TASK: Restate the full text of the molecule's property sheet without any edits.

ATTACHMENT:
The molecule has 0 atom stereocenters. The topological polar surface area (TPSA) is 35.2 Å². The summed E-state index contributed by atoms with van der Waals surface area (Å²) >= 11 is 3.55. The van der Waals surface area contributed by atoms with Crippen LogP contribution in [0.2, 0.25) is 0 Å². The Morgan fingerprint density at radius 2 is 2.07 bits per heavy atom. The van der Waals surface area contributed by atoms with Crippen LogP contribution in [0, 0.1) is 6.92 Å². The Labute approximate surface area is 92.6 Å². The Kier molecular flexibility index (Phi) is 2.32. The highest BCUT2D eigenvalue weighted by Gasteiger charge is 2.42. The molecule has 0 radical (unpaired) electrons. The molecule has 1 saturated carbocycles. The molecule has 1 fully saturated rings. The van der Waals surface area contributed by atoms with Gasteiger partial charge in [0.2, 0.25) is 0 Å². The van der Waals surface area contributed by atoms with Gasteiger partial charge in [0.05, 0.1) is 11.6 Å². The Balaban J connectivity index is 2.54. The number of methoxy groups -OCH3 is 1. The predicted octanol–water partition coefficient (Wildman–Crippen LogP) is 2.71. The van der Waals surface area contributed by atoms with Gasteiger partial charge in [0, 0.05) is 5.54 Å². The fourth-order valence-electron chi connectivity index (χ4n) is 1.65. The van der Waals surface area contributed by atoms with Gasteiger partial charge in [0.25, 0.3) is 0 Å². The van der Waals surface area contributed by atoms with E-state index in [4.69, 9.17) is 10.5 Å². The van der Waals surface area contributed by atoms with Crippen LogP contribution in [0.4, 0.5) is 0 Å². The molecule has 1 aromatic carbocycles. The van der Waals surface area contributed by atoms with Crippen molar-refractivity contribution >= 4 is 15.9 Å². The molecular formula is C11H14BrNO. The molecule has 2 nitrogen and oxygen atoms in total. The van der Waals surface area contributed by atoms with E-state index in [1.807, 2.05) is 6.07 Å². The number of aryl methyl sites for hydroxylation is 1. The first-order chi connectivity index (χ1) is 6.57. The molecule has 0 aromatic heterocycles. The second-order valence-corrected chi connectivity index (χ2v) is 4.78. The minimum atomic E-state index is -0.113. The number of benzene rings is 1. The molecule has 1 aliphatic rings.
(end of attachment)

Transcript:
The molecule has 0 atom stereocenters. The topological polar surface area (TPSA) is 35.2 Å². The summed E-state index contributed by atoms with van der Waals surface area (Å²) >= 11 is 3.55. The van der Waals surface area contributed by atoms with Crippen LogP contribution in [0.2, 0.25) is 0 Å². The Morgan fingerprint density at radius 2 is 2.07 bits per heavy atom. The van der Waals surface area contributed by atoms with Crippen LogP contribution in [0, 0.1) is 6.92 Å². The Labute approximate surface area is 92.6 Å². The Kier molecular flexibility index (Phi) is 2.32. The highest BCUT2D eigenvalue weighted by Gasteiger charge is 2.42. The molecule has 0 radical (unpaired) electrons. The molecule has 1 saturated carbocycles. The molecule has 1 fully saturated rings. The van der Waals surface area contributed by atoms with Gasteiger partial charge in [0.2, 0.25) is 0 Å². The van der Waals surface area contributed by atoms with Gasteiger partial charge in [0.05, 0.1) is 11.6 Å². The Balaban J connectivity index is 2.54. The number of methoxy groups -OCH3 is 1. The predicted octanol–water partition coefficient (Wildman–Crippen LogP) is 2.71. The van der Waals surface area contributed by atoms with Gasteiger partial charge in [0, 0.05) is 5.54 Å². The fourth-order valence-electron chi connectivity index (χ4n) is 1.65. The van der Waals surface area contributed by atoms with Gasteiger partial charge in [0.25, 0.3) is 0 Å². The van der Waals surface area contributed by atoms with E-state index in [4.69, 9.17) is 10.5 Å². The van der Waals surface area contributed by atoms with Crippen LogP contribution in [0.4, 0.5) is 0 Å². The molecule has 1 aromatic carbocycles. The van der Waals surface area contributed by atoms with Crippen molar-refractivity contribution >= 4 is 15.9 Å². The molecular formula is C11H14BrNO. The molecule has 2 nitrogen and oxygen atoms in total. The van der Waals surface area contributed by atoms with E-state index in [1.807, 2.05) is 6.07 Å². The number of aryl methyl sites for hydroxylation is 1. The first-order chi connectivity index (χ1) is 6.57. The molecule has 0 aromatic heterocycles. The second-order valence-corrected chi connectivity index (χ2v) is 4.78. The minimum atomic E-state index is -0.113. The number of benzene rings is 1. The molecule has 1 aliphatic rings.